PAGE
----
I’m learning a lot about the earth through grounding myself, literally going out pretty much every day and putting my bare feet on the natural ground (for more about how and why I do this, check out my other grounding posts).
I’m getting a feel for the different seasons. The cool, wet soil of early spring, often still hard from the winter freeze. The gradual warming and thaw, the earth more forgiving as spring turns into summer. Then there’s the crunchy, dry heat of late summer grass under my feet, lingering into fall. Eventually autumn ushers in a brief reawakening of the earth. The grass turns green and springy, the warm soil forms to my feet. Then the leaves fall and the earth is crunchy on the surface. Finally winter brings the snow and ice, often I have to dig under the snow to find a small patch of hard, cold earth.
The earth is strangely similar feeling in winter and summer, not in temperature (obviously!), but there’s a hardness to both seasons. The freeze brings the hardness to winter, and the dryness brings it to summer.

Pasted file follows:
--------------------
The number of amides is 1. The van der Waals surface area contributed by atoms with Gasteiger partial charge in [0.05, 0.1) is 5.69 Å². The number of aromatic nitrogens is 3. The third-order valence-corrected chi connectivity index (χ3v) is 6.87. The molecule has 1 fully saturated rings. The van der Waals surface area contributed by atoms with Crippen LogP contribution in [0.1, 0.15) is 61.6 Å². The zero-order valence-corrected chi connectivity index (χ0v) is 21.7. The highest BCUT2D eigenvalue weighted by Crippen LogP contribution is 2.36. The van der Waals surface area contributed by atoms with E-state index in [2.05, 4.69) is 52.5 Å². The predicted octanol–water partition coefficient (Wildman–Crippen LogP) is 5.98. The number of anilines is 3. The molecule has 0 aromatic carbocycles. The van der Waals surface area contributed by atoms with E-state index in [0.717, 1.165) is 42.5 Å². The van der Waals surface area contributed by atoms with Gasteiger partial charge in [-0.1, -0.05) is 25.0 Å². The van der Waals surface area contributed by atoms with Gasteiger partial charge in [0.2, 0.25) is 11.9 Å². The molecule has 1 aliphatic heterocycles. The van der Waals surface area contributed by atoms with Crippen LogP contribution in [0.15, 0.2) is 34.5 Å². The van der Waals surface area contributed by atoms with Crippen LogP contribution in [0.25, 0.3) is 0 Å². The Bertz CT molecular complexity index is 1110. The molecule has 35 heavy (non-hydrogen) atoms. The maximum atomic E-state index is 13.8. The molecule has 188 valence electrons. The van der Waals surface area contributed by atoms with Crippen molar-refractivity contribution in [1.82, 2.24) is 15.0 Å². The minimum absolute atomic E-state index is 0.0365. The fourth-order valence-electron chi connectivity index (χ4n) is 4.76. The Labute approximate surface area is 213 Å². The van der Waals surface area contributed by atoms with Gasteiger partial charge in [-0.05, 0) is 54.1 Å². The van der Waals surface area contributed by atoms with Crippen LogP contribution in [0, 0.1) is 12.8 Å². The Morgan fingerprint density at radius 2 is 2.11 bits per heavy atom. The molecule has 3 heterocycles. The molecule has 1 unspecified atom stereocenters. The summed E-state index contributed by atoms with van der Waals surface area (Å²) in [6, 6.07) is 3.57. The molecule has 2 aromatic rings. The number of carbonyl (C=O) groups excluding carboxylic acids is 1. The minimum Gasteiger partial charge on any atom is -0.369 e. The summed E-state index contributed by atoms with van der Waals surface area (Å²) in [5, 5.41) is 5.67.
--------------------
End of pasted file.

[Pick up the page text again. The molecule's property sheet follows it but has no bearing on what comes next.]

I’m also getting a feel for the time of day. I like to go out at different times during the seasons (though you won’t catch me grounding myself at night in the winter…I’m not that crazy!). Mornings are often wet with dew. There’s a quietness to the earth as it wakes. Midday groundings are usually quick, a quiet moment for me to let the tingles in my feet awaken and to take a few deep breaths before I get back to the business of the day. I don’t always have time to stop and think for too long about what I’m feeling.
I think I like twilight groundings the best, though it’s probably the time of day when I least often go out (it tends to be the busiest time of day with the family). I’ve always enjoyed the energy of twilight. The last burst of activity from the day animals, the night creatures starting to peek out of their daytime slumber. The sky is stuck between night and day, a lightness lingering in the east and the stars begin to shimmer. The earth is buzzing with all that has happened during the day but not ready to settle into night.
The quiet moment or two I take to ground myself not only connects me to the earth, it connects me to myself. I don’t need to think, I only need to remember to breathe as my feet touch the ground. I wait until the tingling starts, give it a minute to soak in. The longer it has been since my last grounding, the longer it takes to get that feeling but the greater the impact. Sometimes it’s good to skip a few days to regain the newness of grounding. But I never wait too long to get back out there and connect.